Claiming Foreign Priority for Trademark Applications

August 13, 2019

Trademarks are solely protected in the country or region in which they are used or registered. This means that the United States Patent and Trademark Office and U.S. trademark laws do not protect any registration or application for trademarks in a foreign country. However, having a registered trademark or a trademark application on file in one country may allow the trademark applicant to claim priority to the earlier application in other countries, including in the United States.

Because virtually all countries are members of the Paris Convention, an international treaty concerning patents and trademarks, trademark applicants in one country can claim priority to register their trademarks in other countries. This claiming of priority must be done within six months after the trademark application is filed in an original country. Claiming priority allows the trademark application being filed in the new country to be treated as if it were filed on the same day as in the original country.

Having the earliest possible filing date for your trademark is a major advantage in the trademark world. Not only will the priority-based application receive priority over any applications filed afterward, but the priority-based application will also have priority over any applications filed between the actual filing date in the new country and the filing date in the original country as the priority date.

In order to receive priority for a trademark registration in the U.S., the applicant must meet certain requirements given under the Paris Convention. According to Section 1003 of the U.S.P.T.O.'s Trademark Manual of Examining Procedure:

The requirements for receipt of a priority filing date under §44(d) for a trademark or service mark application are:

(1) The eligible applicant must file a claim of priority within six months of the filing date of the first-filed foreign application.

(2) The applicant must: (a) specify the filing date and country of the first regularly filed foreign application; or (b) state that the application is based upon a subsequent regularly filed application in the same foreign country, and that any prior-filed application has been withdrawn, abandoned, or otherwise disposed of, without having been laid open to public inspection and without having any rights outstanding, and has not served as a basis for claiming a right of priority.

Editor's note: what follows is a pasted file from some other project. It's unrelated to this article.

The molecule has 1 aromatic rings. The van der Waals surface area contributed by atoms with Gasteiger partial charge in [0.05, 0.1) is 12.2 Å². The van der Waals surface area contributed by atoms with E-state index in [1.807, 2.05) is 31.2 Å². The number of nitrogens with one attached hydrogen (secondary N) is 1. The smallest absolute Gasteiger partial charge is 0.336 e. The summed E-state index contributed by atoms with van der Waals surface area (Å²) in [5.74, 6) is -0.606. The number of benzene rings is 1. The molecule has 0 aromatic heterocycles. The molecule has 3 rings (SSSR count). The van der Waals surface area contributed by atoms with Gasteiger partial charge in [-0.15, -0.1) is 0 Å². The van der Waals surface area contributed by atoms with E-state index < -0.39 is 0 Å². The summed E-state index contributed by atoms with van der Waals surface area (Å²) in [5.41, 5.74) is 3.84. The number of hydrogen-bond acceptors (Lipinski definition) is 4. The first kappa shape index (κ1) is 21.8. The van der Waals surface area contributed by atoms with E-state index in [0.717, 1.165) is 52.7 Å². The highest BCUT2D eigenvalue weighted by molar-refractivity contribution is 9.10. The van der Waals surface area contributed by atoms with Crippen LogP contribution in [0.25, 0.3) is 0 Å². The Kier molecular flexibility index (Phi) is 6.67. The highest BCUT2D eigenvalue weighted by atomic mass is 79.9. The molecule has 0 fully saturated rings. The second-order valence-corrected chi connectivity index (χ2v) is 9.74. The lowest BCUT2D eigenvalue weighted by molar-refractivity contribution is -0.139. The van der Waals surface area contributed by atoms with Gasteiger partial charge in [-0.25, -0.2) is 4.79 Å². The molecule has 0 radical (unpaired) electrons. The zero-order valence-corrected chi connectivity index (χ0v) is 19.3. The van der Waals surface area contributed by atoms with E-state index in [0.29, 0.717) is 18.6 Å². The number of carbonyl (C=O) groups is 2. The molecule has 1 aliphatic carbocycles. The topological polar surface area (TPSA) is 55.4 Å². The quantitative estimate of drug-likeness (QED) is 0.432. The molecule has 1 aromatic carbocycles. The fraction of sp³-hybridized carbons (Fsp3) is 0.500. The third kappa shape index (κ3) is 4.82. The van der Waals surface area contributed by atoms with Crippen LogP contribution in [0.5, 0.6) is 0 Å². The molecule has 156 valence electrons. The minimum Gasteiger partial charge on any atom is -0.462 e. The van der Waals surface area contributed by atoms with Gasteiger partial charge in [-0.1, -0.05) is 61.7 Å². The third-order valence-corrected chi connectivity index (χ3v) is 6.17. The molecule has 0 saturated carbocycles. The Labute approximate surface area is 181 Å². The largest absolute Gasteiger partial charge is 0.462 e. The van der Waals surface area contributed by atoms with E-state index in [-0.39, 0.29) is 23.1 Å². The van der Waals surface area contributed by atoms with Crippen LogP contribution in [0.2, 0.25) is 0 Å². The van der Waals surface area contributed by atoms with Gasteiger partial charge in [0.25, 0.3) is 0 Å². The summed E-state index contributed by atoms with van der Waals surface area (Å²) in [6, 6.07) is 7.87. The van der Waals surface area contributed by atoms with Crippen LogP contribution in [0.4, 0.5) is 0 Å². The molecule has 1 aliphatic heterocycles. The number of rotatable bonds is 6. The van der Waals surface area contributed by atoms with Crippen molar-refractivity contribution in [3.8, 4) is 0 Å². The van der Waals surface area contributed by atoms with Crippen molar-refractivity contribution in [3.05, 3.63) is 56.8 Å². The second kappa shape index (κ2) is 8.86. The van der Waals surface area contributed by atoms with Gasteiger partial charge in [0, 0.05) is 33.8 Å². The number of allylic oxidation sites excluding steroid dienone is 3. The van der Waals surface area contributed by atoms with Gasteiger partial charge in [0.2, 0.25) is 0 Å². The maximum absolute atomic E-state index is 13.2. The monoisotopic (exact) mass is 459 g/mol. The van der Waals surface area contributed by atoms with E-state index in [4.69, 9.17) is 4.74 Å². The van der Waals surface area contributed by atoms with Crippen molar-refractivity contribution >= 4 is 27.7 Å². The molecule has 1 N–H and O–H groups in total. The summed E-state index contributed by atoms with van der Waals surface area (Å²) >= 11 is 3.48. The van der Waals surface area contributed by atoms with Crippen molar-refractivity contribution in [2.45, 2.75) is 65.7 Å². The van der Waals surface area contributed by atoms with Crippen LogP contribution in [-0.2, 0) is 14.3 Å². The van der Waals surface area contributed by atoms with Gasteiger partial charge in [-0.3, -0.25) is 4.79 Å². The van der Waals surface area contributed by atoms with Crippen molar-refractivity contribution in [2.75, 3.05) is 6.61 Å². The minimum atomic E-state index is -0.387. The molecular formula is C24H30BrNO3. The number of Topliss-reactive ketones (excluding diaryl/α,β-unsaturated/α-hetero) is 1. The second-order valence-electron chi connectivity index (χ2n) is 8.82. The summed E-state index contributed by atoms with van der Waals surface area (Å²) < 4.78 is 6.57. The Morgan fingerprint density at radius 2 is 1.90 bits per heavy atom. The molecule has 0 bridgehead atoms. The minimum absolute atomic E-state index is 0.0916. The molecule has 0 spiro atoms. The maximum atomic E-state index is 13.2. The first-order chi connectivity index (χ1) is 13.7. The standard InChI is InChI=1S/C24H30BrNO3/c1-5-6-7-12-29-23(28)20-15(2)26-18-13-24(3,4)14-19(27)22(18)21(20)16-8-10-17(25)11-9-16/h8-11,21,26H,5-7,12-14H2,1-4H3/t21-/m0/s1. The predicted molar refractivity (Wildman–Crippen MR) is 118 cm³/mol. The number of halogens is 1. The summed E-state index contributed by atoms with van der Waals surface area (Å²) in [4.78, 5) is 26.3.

(3) The applicant must provide a verified statement that the applicant has a bona fide intention to use the mark in commerce. If the verified statement is not filed with the initial application, the verified statement must also allege that the applicant had a bona fide intention to use the mark in commerce as of the application filing date.

(4) Both the non-United States applicant’s country of origin and the country where the foreign application is filed must be a party to an international treaty or agreement with the United States that provides a right of priority or must extend reciprocal rights to priority to U.S. nationals.

(5) The scope of the identification covered by the §44 basis may not exceed the scope of the identification in the foreign application.

(6) The applicant must specify the serial number of the foreign application.

Claiming priority does not affect any other part of the application other than changing the effective filing date to the new priority date. It is also important to know that just because the trademark application was successfully registered in the original country does not mean it will automatically be successfully registered in the new country. Also, even if the original country’s application is rejected, the application in a new country in which priority was claimed will still be accepted. The only difference will be that the later filing date in the new country might be reestablished as the official filing date instead of the priority date.

Because the ability to claim priority exists in a wide range of countries, the costs and certain requirements may differ for each country. Before claiming priority in a specific country, it is advised that the applicant determine the requirements of that country prior to filing.

Written by Liliann Vizcaino.  Please note that the above discussion is for general information purposes only. For more information, please contact John H. Choi & Associates LLC at or 201.580.6600.